Nothing Succeeds Like Failure: The Sad History of American Business Schools, by Steven Conn

John Anchor enjoys an account of where business schools have gone wrong

January 9, 2020
British Bulldog Dressed As Businessman Looking Sad At Desk
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Steven Conn charts the rise and rise of American business schools on university campuses from their historical origins as practice-based colleges in the second half of the 19th century. There are a number of other authors, particularly in the B-School (to use the lingo) world, who have come to similar conclusions about their efficacy. However, there are few who have done so using a historical lens so rich in anecdote. Although Conn’s overall position on B-School failures is clear, his thematic approach means that it is possible to read the first five of his six chapters as self-contained entities.

Conn highlights areas of alleged failure by US B-Schools. The most important is their production of business executives, particularly MBA-holding executives, who have engaged in extreme versions of shareholder capitalism. This has led to both unethical business behaviour and the crashing of the world economy in the 2008 financial crisis. Requests to include ethics in the B-School curriculum have often fallen on stony ground and have resulted in electives, rather than core modules, in responsible management education. This may have increased the likelihood of business scandals, although individual responsibility should not be downplayed. However, the most damaging and incontrovertible allegation is that the financial engineering tools and products that led directly to the financial crisis were made in B-Schools.

Conn also traverses, somewhat less convincingly, the subjects of gender and race among both the student body and the staff of business schools. He shows that they were white and male for most of their history – but, as he himself admits, so were most universities. He does find, however, that academics and managers after the Second World War became increasingly keen to recruit more female students because they were often better motivated than their male counterparts – perhaps a harbinger of things to come. However, women were often unable to obtain graduate employment because of the labour laws. Because of racial segregation, many black students ended up studying business at what are now called historically black colleges, rather than in the largely white university business schools. Conn also examines the (sometimes uneasy) relationship between business schools and economics as a subject. However, his focus on political economy means that he misses the important influence of economics on subjects such as strategy, marketing and organisational behaviour.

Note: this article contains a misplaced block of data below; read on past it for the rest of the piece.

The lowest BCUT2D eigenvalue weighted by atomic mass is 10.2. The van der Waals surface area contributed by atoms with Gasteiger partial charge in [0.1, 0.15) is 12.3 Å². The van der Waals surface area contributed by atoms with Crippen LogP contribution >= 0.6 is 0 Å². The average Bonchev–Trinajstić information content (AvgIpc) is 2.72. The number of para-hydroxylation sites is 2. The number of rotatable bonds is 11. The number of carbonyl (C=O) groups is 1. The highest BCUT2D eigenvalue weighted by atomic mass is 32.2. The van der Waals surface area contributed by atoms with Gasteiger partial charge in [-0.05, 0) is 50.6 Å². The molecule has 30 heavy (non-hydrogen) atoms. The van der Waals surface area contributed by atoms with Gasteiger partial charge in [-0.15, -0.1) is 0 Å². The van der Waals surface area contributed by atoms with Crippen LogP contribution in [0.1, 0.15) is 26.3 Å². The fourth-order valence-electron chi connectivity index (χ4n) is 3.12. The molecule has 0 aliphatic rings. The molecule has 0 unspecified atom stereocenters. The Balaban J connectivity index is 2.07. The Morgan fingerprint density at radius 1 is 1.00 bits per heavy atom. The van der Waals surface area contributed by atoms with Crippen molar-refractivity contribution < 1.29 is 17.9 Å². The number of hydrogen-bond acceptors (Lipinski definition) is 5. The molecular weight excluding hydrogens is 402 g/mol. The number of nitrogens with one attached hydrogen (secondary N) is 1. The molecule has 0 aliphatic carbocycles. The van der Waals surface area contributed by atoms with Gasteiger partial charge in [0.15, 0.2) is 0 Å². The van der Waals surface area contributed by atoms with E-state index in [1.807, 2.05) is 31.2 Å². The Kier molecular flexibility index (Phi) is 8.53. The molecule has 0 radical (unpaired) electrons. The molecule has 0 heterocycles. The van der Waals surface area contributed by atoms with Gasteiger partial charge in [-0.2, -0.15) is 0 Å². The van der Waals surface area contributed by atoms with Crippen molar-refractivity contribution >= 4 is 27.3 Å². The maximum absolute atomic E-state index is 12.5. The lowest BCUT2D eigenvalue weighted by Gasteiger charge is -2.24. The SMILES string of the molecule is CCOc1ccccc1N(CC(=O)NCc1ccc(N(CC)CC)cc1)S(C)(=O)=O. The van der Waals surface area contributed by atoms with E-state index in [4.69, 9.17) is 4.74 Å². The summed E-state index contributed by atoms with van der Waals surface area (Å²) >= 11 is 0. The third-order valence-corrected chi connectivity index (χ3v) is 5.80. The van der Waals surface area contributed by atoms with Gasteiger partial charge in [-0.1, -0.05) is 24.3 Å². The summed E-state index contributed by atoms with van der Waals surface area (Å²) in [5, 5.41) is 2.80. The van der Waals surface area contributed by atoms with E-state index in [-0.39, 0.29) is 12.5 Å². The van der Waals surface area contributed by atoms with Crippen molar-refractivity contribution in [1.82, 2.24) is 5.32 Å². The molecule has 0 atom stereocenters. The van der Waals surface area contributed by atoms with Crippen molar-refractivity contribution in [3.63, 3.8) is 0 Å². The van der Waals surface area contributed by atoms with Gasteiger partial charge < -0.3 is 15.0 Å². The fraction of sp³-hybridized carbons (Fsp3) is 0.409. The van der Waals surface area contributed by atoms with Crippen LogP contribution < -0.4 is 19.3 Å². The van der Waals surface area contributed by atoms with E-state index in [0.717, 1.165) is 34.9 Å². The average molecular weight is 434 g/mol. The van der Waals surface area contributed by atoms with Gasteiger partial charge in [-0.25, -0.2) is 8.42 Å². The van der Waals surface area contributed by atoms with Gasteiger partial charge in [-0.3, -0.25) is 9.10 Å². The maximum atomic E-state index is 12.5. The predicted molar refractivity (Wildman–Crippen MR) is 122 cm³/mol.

American B-Schools are much older than their European counterparts, which were established from the 1950s onwards in parallel with the expansion of higher education more generally. Nevertheless, the issues and dilemmas that have bedevilled American B-Schools have also manifested themselves in Europe. Many of them relate to an underlying question: what or who are business schools for – should they focus on the study of business or exist in the service of business? The issue has never been resolved, either in the US or elsewhere, and now finds expression in the debate about (mathematical) rigour versus relevance. The result has been that business school academics have incentives to turn out impenetrable journal articles, while businesses claim that their graduates lack the skills that they need in the real world of work.

John Anchor is professor of international strategy and associate dean (international) at the Huddersfield Business School.


Nothing Succeeds Like Failure: The Sad History of American Business Schools
By Steven Conn
Cornell University Press
288pp, £27.99
ISBN 9781501742071
Published 15 October 2019

POSTSCRIPT:

Print headline: Crashing out with no ethics

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